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Computer organization Notes

Virtual Memory

In a memory hierarchy system, programs and data are first stored in auxiliary memory. Portions of a program or data are brought into main memory as they are needed by the CPU. Virtual memory is a concept used in some large computer systems that permit the user to construct programs as though a large memory space were available, equal to the totality of auxiliary memory. Each address that is referenced by the CPU goes through an address mapping from the so-called virtual address to a physical address in main memory. Virtual memory is used to give programmers the illusion that they have a very large memory at their disposal, even though the computer actually has a relatively small main memory. A virtual memory system provides a mechanism for translating program-generated addresses into correct main memory locations. This is done dynamically, while programs are being executed in the CPU. The translation or mapping is handled automatically by the hardware by means of a mapping table.
An address used by a programmer will be called a virtual address, and the set of such addresses the address space. An address in main memory is called a location or physical address. The set of such locations is called the memory space. Thus the address space is the set of addresses generated by programs as they reference instructions and data; the memory space consists of the actual main memory locations directly addressable for processing. In most computers the address and memory spaces are identical. The address space is allowed to be larger than the memory space in computers with virtual memory.
In a virtual memory system, programmers are told that they have the total address space at their disposal. Moreover, the address field of the instruction code has a sufficient number of bits to specify all virtual addresses. In our example, the address field of an instruction code will consist of 20 bits but physical memory addresses must be specified with only 15 bits. Thus CPU will reference instructions and data with a 20-bit address, but the information at this address must be taken from physical memory because access to auxiliary storage for individual words will be prohibitively long. (Remember that for efficient transfers, auxiliary storage moves an entire record to the main memory.) A table is then needed, as shown in Figure below, to map a virtual address of 20 bits to a physical address of 15 bits. The mapping is a dynamic operation, which means that every address is translated immediately as a word is referenced by CPU.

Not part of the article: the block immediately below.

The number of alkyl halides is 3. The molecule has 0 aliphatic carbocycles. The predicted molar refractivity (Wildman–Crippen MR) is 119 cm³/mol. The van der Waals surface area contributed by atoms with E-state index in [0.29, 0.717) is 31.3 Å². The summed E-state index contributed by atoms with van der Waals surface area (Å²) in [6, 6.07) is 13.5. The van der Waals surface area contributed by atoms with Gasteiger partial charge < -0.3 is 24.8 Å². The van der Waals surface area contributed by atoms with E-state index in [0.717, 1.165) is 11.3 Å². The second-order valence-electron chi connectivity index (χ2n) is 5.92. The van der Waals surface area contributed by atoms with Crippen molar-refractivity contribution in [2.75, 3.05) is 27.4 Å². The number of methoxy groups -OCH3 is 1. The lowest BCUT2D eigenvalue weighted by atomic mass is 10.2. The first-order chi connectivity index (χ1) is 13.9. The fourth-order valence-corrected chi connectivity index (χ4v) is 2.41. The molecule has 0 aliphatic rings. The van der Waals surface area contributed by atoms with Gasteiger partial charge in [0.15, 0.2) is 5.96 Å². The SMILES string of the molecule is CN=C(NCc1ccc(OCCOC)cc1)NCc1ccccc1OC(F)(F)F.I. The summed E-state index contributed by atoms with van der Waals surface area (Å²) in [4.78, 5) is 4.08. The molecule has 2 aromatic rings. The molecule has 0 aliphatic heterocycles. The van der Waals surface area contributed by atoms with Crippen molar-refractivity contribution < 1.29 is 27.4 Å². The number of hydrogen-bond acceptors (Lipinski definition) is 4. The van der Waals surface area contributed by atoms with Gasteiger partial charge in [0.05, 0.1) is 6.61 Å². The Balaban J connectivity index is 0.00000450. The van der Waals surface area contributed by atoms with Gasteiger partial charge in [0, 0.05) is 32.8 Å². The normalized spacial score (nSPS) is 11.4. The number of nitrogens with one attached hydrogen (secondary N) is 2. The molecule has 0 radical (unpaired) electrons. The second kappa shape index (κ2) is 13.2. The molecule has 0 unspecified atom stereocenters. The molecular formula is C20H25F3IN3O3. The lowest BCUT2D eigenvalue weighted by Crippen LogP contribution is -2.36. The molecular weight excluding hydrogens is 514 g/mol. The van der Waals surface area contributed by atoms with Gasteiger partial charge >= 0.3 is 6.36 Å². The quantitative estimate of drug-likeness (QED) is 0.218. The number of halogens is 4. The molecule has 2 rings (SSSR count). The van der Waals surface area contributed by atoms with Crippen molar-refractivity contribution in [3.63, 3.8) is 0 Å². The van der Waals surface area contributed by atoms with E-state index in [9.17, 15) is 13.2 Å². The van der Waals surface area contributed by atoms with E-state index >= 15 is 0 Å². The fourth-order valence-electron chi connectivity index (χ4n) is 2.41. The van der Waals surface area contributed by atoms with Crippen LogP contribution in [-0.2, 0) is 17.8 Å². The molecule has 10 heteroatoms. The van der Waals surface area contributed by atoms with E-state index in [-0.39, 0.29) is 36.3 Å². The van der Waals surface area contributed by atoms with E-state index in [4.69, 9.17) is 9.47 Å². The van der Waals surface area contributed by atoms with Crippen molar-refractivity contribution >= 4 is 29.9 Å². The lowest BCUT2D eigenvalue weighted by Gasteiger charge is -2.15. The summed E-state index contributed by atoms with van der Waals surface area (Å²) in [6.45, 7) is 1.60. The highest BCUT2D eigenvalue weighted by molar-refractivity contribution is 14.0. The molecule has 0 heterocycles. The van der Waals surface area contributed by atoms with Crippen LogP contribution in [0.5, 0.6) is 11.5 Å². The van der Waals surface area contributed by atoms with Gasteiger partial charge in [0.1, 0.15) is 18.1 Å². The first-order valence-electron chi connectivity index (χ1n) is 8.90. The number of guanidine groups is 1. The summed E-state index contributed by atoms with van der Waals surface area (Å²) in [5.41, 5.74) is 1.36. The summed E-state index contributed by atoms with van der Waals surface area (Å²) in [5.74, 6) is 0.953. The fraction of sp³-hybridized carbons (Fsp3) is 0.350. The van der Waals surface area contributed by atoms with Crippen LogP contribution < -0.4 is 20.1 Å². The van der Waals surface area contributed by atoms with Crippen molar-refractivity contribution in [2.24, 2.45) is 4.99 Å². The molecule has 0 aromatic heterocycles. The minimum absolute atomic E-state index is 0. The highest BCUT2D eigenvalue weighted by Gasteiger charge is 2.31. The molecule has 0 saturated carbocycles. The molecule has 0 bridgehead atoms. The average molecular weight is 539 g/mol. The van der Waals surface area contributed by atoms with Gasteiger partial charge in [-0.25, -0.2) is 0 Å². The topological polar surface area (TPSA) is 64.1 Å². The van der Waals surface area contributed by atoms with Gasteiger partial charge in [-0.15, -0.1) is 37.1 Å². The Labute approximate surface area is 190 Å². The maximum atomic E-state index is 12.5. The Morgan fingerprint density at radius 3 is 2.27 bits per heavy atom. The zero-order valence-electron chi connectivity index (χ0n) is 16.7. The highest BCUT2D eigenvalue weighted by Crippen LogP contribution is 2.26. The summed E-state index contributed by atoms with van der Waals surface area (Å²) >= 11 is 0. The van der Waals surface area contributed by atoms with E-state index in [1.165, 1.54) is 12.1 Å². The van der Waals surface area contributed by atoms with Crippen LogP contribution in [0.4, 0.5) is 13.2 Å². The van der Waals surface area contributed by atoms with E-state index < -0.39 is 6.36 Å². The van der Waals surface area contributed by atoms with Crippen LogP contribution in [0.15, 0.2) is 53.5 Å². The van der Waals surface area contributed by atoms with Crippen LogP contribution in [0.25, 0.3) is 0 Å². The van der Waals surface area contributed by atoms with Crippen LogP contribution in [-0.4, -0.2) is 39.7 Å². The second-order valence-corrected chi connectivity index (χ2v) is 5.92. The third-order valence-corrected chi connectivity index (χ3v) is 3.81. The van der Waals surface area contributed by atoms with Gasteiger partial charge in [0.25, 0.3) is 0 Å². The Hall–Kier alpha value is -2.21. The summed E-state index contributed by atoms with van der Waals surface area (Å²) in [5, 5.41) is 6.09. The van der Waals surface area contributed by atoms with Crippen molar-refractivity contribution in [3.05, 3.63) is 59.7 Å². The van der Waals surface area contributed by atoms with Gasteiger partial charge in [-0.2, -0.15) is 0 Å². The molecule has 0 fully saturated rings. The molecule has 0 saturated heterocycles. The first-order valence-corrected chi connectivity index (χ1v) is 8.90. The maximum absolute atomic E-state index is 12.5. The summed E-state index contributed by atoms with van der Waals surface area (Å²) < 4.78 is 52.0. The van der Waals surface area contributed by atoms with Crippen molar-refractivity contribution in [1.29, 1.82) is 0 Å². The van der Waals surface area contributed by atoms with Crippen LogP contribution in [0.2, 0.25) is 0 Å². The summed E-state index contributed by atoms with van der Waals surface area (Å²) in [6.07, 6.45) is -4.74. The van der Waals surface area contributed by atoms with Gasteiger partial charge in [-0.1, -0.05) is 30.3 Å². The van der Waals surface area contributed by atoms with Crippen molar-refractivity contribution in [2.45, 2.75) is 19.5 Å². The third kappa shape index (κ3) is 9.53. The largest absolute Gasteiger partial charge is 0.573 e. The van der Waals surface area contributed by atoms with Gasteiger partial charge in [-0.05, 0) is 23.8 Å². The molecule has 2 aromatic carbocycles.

The mapping table may be stored in a separate memory as shown in Figure above or in main memory. In the first case, an additional memory unit is required as well as one extra memory access time. In the second case, the table takes space from main memory and two accesses to memory are required with the program running at half speed. A third alternative is to use an associative memory. Consider a computer with an address space of 8K and a memory space of 4K. If we split each into groups of 1K words we obtain eight pages and four blocks as shown in Figure below. At any given time, up to four pages of address space may reside in main memory in any one of the four blocks. The mapping from address space to memory space is facilitated if each virtual address is considered to be represented by two numbers: a page number address and a line within the page. In a computer with 2P words per page, p bits are used to specify a line address and the remaining high-order bits of the virtual address specify the page number. In the example of Figure below, a virtual address has 13 bits. Since each page consists of 210 = 1024 words, the high order three bits of a virtual address will specify one of the eight pages and the low-order 10 bits give the line address within the page. Note that the line address in address space and memory space is the same; the only mapping required is from a page number to a block number.
The organization of the memory mapping table in a paged system is shown in Figure below. The memory-page table consists of eight words, one for each page. The address in the page table denotes the page number and the content of the word gives the block number where that page is stored in main memory. The table shows that pages 1, 2, 5, and 6 are now available in main memory in blocks 3, 0, 1, and 2, respectively. A presence bit in each location indicates whether the page has been transferred from auxiliary memory into main memory. A 0 in the presence bit indicates that this page is not available in main memory. The CPU references a word in memory with a virtual address of 13 bits. The three high-order bits of the virtual address specify a page number and also an address for the memory-page table. The content of the word in the memory page table at the page number address is read out into the memory table buffer register. If the presence bit is a 1, the block number thus read is transferred to the two high-order bits of the main memory address register. The line number from the virtual address is transferred into the 10 low-order bits of the memory address register. A read signal to main memory transfers the content of the word to the main memory buffer register ready to be used by the CPU. If the presence bit in the word read from the page table is 0, it signifies that the content of the word referenced by the virtual address does not reside in main memory. A call to the operating system is then generated to fetch the required page from auxiliary memory and place it into main memory before resuming computation.






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